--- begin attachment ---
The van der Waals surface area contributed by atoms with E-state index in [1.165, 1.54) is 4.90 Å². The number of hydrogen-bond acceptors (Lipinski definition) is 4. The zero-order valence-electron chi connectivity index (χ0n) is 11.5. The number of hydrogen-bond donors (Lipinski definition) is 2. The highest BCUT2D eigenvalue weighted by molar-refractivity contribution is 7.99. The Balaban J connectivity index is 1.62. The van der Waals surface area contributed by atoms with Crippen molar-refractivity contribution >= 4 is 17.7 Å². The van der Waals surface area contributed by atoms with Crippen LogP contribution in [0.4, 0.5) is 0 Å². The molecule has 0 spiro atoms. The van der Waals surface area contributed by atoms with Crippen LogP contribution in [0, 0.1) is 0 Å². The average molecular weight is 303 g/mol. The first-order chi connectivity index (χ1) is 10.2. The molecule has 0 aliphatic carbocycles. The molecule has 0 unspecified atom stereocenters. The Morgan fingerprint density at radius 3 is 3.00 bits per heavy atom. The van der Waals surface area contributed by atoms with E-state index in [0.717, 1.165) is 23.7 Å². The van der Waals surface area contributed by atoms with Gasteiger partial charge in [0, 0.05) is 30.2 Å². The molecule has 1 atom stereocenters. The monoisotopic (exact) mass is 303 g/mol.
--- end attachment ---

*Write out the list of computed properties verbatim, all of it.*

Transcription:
The van der Waals surface area contributed by atoms with E-state index in [1.165, 1.54) is 4.90 Å². The number of hydrogen-bond acceptors (Lipinski definition) is 4. The zero-order valence-electron chi connectivity index (χ0n) is 11.5. The number of hydrogen-bond donors (Lipinski definition) is 2. The highest BCUT2D eigenvalue weighted by molar-refractivity contribution is 7.99. The Balaban J connectivity index is 1.62. The van der Waals surface area contributed by atoms with Crippen molar-refractivity contribution >= 4 is 17.7 Å². The van der Waals surface area contributed by atoms with Crippen LogP contribution in [0.4, 0.5) is 0 Å². The molecule has 0 spiro atoms. The van der Waals surface area contributed by atoms with Crippen LogP contribution in [0, 0.1) is 0 Å². The average molecular weight is 303 g/mol. The first-order chi connectivity index (χ1) is 10.2. The molecule has 0 aliphatic carbocycles. The molecule has 0 unspecified atom stereocenters. The Morgan fingerprint density at radius 3 is 3.00 bits per heavy atom. The van der Waals surface area contributed by atoms with E-state index in [0.717, 1.165) is 23.7 Å². The van der Waals surface area contributed by atoms with Gasteiger partial charge in [0, 0.05) is 30.2 Å². The molecule has 1 atom stereocenters. The monoisotopic (exact) mass is 303 g/mol.